This of course can be taken wrongly to mean that all men automatically know that Christianity is true. But then how could one make sense of Paul's own attitude and practice of evangelism and apologetics? In a much more general sense I think it asserts that everyone sees, at some point and in some fashion, some evidence for the reality of God even if only as the undefined "higher power". When Paul says they are "without excuse", I think he is referring to the responsibility of exploring or pursuing the inklings of God already possessed ... of seeking the truth.
The reference to becoming "fools", may be insulting to those who have honest questions or doubts (and I do believe many do). I don't think Paul however is addressing that situation. How else could he write elsewhere to "be merciful to those who doubt" (Jude 1:22)? He is speaking of the end of a long process, and of final resolves: Either the intentional denial of a once seen conclusion, or the apathetic procrastination of beginning the expedition in light of insights (however fleeting) with religious implications.
I know this view will not sit well with some, since every sure atheist insists on absolute integrity and objectivity in their denial. But I suspect that's the fixed gulf that must be between these two worldviews. I the deluded, and they the rebel. Kirkegaard wrote much about the subjective element of belief and unbelief. And I too think that while reason enters the picture, deeper realities are present as well falling along the lines of love, autonomy, shame, rebellion, and devotion. The kind of realities and motivators which Dostoevsky observed are quite "beyond" reason.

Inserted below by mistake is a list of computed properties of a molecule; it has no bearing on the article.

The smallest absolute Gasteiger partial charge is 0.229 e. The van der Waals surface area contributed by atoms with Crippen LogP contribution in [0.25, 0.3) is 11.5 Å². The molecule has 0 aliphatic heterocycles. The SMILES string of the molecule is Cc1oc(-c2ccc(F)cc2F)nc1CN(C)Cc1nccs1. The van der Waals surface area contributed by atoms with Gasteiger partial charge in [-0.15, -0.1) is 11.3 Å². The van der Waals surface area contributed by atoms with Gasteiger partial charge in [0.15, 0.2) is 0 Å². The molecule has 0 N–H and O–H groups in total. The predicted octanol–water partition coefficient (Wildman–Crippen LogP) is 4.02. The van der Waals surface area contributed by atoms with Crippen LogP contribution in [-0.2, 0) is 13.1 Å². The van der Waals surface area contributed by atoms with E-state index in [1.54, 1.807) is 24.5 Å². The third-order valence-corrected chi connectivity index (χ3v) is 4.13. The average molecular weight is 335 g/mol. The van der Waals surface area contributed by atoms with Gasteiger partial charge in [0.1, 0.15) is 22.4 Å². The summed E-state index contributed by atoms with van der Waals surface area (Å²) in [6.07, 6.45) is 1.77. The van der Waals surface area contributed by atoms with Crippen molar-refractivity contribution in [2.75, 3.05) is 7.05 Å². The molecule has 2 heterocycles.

Me: While I respectfully disagree with your view of the non-necessity of a "higher power" as it pertains to reality, (and I'm sure we'll continue to explore that question) I don't think you should make the same kind of denial in regard to this discussion or thread.
Bob: I chose to state that opinion, because I thought then and still think it was a reasonable one. And I choose to believe that I have as much right to state such an opinion here as anyone. It adds to the conversation, it is polite, and to state that there is no logical necessity for positing a Higher Power is a well recognized and reasonable position. It is not the same as saying, “NO,” despite your conflation of the two
... If the thread has to do with objects of worship, adoration, or origins, and speaking of such is entirely proper to the discussion, then raising questions about such things and the necessity of their presence in a discussion of the universe is surely proper to the discussion as well.
If you'll revisit my words here, you should see that I was not addressing your argument that "there is no logical necessity " for a higher power. (though again I think it is more accurate to say you are arguing that logic need not apply to the question at all) I was addressing your seeming suggestion that speaking of a "higher power" was somehow unsuited to the discussion. I was merely pointing out that that was (beyond dispute) the subject matter of the thread. Of course I guess in the philosophy forum nothing is "beyond dispute" .
But Bob, I probably misunderstood you here. But what is indisputable to me is that your replies are polite and thoughtful.